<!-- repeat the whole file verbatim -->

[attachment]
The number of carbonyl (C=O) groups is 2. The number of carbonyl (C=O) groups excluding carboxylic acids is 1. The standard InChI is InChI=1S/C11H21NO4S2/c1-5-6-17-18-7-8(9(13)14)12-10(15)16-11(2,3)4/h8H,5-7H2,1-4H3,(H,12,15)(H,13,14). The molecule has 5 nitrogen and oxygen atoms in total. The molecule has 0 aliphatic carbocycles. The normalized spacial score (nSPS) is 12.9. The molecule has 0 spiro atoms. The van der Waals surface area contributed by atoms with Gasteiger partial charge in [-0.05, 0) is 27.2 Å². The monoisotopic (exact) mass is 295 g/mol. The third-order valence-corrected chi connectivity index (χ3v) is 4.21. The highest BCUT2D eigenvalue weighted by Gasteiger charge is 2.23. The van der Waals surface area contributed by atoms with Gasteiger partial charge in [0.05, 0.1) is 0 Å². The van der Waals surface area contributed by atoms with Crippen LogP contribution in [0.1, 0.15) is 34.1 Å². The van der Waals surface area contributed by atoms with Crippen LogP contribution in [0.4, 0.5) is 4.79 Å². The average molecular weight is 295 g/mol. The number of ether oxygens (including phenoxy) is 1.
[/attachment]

The number of carbonyl (C=O) groups is 2. The number of carbonyl (C=O) groups excluding carboxylic acids is 1. The standard InChI is InChI=1S/C11H21NO4S2/c1-5-6-17-18-7-8(9(13)14)12-10(15)16-11(2,3)4/h8H,5-7H2,1-4H3,(H,12,15)(H,13,14). The molecule has 5 nitrogen and oxygen atoms in total. The molecule has 0 aliphatic carbocycles. The normalized spacial score (nSPS) is 12.9. The molecule has 0 spiro atoms. The van der Waals surface area contributed by atoms with Gasteiger partial charge in [-0.05, 0) is 27.2 Å². The monoisotopic (exact) mass is 295 g/mol. The third-order valence-corrected chi connectivity index (χ3v) is 4.21. The highest BCUT2D eigenvalue weighted by Gasteiger charge is 2.23. The van der Waals surface area contributed by atoms with Gasteiger partial charge in [0.05, 0.1) is 0 Å². The van der Waals surface area contributed by atoms with Crippen LogP contribution in [0.1, 0.15) is 34.1 Å². The van der Waals surface area contributed by atoms with Crippen LogP contribution in [0.4, 0.5) is 4.79 Å². The average molecular weight is 295 g/mol. The number of ether oxygens (including phenoxy) is 1.